After Super Bowl Sunday, physicians in Denver and Charlotte expect a flu surge — here's why

While Aurora, Colo.-based UC Health has been diagnosing fictitious "Broncos fever" leading up to the team's appearance in the Super Bowl, healthcare providers in Denver and Charlotte, N.C., may want to be on the lookout for a very real illness: The flu.

According to a study recently published in the American Journal of Health Economics, when a city has a team in the Super Bowl (like Denver does in its Broncos and Charlotte does in the Carolina Panthers), it experiences a roughly 18 percent uptick in influenza deaths that year.

Researchers studied county-level flu statistics from 1974 to 2009, comparing flu deaths in Super Bowl-participating counties to nonparticipating counties. While they saw flu mortality rates increase in cities with a participating team, they saw no such increase in the Super Bowl-hosting city — so San Francisco is likely in the clear this year.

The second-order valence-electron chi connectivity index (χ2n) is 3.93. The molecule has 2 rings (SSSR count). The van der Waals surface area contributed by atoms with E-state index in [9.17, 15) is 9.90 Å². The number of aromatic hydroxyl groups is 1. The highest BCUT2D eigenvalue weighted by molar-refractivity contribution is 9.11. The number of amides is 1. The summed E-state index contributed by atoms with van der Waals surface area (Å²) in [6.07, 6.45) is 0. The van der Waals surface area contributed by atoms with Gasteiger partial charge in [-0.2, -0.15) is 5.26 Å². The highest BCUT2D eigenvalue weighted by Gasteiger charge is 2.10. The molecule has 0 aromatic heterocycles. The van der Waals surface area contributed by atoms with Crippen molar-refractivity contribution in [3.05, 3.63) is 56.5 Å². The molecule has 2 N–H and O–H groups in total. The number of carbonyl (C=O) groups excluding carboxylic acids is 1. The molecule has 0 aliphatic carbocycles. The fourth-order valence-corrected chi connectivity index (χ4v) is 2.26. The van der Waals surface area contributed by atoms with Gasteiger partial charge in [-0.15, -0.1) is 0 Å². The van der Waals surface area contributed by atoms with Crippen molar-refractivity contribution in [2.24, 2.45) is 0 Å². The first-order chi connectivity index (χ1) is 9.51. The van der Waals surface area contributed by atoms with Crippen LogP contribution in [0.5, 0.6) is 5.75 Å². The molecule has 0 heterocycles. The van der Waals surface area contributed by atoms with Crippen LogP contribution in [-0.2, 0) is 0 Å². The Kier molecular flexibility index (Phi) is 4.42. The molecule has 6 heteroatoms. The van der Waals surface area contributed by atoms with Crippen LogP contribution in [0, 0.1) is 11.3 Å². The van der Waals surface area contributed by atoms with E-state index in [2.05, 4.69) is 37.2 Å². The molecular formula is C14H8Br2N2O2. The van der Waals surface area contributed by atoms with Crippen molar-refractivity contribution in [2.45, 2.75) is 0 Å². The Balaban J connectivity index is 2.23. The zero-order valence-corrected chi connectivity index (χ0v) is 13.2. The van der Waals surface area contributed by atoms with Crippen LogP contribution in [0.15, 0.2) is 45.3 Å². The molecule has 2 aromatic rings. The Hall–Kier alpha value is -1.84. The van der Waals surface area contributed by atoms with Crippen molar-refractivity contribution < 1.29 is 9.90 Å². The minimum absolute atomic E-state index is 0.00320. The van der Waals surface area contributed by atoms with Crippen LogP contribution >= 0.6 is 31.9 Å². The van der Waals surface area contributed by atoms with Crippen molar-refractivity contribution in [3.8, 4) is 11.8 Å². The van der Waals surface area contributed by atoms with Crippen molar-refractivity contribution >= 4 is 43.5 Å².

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The cause of the increase could be the Super Bowl parties thrown by NFL fans.

"It's people that are staying at home and hosting small local gatherings, so your Super Bowl party, that are actually passing influenza among themselves," said Nicholas Stoecker, a co-author of the study. "Every year, we host these parties that we go to and it changes mixing patterns and you are coughing and sneezing and sharing chips and dip with people that you often don't and so we get the influenza transmitted in novel ways that's going to eventually wind up in the lungs of a 65-year-old."

Mr. Stoecker recommends getting a flu shot to avoid getting and spreading the flu.

More articles on the flu:
Flu vaccination rates among US babies remains low, study finds
CDC issues emergency advisory on severe cases of flu being reported
Study finds estrogen has antiviral, protective effects against flu

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